I wish Mourinho the very best in the job. I hope he comes to understand what the club means to so many people. I don’t like him. I respected Mourinho but never liked the way he goes about his work, although in private he’s said to be warm, generous and loyal. No shrinking violet ever succeeded as a manager but does it matter that an arrogant, moaning, self-absorbed whinger is now in charge? Who took a fortune from United and left them in a right state? Who looked bored out of his wits in his last year there? Who bullied a young full-back? Where nothing that goes wrong is his fault? Who spends money like water working with Dan Levy? Remember, when he whinges on in the media about how hard done by he is, it’s our club and our fans he’s talking about.

JM doesn’t fit the Spurs culture. We don’t like preening self-publicists. We want someone who is close to the fans and who doesn’t put himself before the club. He is synonymous with the success of one of our greatest rivals and enemies. Terry Neill and George Graham came the closest to this appointment – that didn’t work out well. Spurs play expansive, attacking football – JM’s teams don’t. Also, there are practicalities. Never mind his character, at United his tactical approach looked outdated and his judgement in the transfer market was seriously flawed. United didn’t have a director of football to help the manager with transfers, and, worryingly, neither do we.

But as I say, does it matter? It begs the question of whether clubs having a culture is true. I would say damn right it is, and Martin Cloake and I wrote a book about it. Julie Welch in her lovely Spurs Biography firmly believes this, pointing out that all our achievements have come through playing and behaving in the Spurs Way. Or is this an invention to bring comfort to supporters, that in reality we are like everyone else and will accept anything to climb the greasy pole to the top?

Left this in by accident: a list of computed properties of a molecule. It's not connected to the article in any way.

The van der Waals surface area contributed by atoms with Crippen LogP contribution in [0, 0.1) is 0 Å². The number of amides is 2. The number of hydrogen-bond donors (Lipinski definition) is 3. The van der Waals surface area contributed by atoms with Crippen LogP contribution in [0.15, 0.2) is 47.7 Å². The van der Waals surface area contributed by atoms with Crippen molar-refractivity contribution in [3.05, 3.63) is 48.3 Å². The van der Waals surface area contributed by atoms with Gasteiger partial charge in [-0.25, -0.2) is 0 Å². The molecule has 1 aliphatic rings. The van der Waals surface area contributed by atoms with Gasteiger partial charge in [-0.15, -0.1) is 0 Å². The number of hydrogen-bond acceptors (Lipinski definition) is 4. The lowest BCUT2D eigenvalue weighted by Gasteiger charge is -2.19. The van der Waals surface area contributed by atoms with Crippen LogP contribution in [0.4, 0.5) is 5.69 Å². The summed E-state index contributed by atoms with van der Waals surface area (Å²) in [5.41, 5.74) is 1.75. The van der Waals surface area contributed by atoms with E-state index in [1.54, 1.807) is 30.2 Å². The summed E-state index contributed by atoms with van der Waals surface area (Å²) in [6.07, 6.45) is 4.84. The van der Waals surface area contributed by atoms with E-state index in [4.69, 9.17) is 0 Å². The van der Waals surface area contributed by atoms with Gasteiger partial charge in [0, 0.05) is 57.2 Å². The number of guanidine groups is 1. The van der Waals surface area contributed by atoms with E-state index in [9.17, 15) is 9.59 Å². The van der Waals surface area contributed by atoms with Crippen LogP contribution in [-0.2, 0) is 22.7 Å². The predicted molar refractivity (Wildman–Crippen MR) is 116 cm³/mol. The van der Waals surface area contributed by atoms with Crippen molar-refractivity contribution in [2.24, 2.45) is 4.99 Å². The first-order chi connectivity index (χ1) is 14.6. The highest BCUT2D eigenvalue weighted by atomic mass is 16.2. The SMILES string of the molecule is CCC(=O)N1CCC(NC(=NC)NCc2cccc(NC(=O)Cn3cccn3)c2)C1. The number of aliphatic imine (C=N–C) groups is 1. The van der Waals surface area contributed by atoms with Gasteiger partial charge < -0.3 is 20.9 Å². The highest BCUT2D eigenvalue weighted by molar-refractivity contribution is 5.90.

So tomorrow, a new era begins. We move on. All the very best to Jose Mourinho, sincerely, get behind the team and up the Spurs. I love the shirt and hope he can inspire the players. In the short-term, he’ll focus on defending, which is no bad thing, and sprinkle around some bloody-mindedness, also needed.

He’s inherited the players to get the ball forward, so on the field there are grounds for optimism. He seems refreshed after his break and is saying the right things about the new challenge. The players need that too at the moment. Longer term, well, let’s see if he sticks around if Levy doesn’t allow him to spend big money. A word to the wise, Jose, don’t bang on about how Spurs were always close to your heart or some such, no supporter believes you. Just get on with it and show us what you can do.

Forgive me if I’m mourning the loss of the old era, that I’m not quite ready to move on yet. I admired Pochettino hugely. I miss him, even though I know his faults all too well and the ending was unbefitting of what had gone before. I cared about him, because he cared about the club. I wish there was some way of telling him, a site or something to gather messages. He’s just gone without saying goodbye.

The most read piece in a decade of Tottenham On My Mind was written just before the Champions League final. At the time it served as an expression of gratitude, anticipation and wonder at what Spurs had achieved and Pochettino’s pivotal role. For a long time, it felt like he could be the one, a builder of dynasties, someone who understood the club, understood us. A Nicholson for the 21st century. Where dreams became real.

Looking at it now, it reads as the Argentinian’s elegy and a lament for what might have been.  What I feel about Pochettino and his team, I can’t express any better here. He understood Spurs’ and the club’s heritage, then gave it his own interpretation. Glorious football, miraculous European nights under lights, the best team since Burkinshaw’s in the eighties, arguably since Nicholson in the late sixties. In today’s jaded, cynical materialistic football universe, he bestowed magic and wonder.